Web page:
Alcatel-Lucent, the world's biggest fixed-line network provider, is losing its chairman and chief executive after six consecutive quarters of losses.
Net losses in the second three months of the year were €1.1bn (£870m), almost double the €586m loss in the same period of 2007. The numbers were not helped by a €810m write-down in the group's CDMA business, which relies on a wireless technology increasingly superseded by newer protocols such as W-CDMA and GSM.
Pat Russo, the chief executive, and Serge Tchuruk, the chairman – who were both closely involved in the merger of Alcatel and Lucent Technologies in 2006 – will step down later in the year as part of a board restructuring that will also see the departure of the former Lucent chief executive Henry Schacht. The company said yesterday that the changes are the natural culmination of the merger, and blamed the poor figures on a higher than anticipated pace of decline in the CDMA business.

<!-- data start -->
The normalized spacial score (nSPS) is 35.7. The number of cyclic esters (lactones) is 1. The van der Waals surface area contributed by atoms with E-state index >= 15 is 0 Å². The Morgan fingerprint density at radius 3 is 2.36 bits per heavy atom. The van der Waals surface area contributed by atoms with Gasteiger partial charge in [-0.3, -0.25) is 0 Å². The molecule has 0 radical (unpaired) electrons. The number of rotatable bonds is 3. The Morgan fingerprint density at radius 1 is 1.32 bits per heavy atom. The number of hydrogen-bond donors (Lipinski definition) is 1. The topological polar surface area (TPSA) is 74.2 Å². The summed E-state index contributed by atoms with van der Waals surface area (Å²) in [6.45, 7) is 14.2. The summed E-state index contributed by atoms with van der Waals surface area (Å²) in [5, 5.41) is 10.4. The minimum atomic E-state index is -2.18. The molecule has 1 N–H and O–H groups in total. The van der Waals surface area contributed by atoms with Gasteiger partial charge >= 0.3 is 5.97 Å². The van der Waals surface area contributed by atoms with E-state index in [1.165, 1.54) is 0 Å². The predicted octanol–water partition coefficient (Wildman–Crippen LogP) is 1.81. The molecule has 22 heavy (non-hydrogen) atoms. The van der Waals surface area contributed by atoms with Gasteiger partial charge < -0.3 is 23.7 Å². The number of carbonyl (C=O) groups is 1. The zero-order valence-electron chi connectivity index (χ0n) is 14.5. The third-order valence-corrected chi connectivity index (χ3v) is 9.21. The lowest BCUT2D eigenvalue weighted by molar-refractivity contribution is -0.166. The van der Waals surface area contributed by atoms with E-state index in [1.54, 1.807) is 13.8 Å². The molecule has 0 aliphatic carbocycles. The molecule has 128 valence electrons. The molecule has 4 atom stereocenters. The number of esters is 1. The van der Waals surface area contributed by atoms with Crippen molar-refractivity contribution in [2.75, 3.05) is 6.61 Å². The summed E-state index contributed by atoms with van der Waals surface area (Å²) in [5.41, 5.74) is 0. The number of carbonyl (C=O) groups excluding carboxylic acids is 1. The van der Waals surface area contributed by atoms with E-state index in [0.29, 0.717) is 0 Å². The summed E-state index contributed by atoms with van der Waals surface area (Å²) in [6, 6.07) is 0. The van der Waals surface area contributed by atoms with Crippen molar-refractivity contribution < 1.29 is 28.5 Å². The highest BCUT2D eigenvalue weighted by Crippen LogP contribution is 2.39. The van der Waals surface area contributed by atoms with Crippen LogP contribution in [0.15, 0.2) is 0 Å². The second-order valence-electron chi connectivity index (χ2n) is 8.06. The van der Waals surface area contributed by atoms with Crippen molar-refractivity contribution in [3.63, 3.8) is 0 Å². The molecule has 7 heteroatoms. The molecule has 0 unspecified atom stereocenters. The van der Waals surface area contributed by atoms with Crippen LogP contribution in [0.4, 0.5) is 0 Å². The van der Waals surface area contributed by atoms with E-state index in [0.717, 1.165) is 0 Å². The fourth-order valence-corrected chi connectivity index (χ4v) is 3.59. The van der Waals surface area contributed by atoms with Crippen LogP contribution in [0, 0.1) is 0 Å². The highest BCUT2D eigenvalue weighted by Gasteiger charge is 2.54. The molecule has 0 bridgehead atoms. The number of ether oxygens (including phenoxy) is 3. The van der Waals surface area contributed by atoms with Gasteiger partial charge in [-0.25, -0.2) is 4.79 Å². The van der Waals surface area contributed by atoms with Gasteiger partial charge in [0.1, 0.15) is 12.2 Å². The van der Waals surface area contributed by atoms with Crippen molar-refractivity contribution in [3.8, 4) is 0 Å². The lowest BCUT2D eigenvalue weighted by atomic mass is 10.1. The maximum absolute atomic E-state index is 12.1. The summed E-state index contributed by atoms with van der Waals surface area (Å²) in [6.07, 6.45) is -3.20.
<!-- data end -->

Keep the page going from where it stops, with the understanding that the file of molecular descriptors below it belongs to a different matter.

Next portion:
But analysts were less forgiving, and the company's shares closed up nearly 2 per cent after news of the resignations.
"This should have come earlier because it has been painfully obvious to an outside observer for some time that there was a need to reduce exposure to CDMA," Sylvain Fabre, a research director at Gartner, said. "The market-leading position in CDMA was put forward as a key reason for the merger, but it is a shrinking market and serious questions should have been asked earlier on."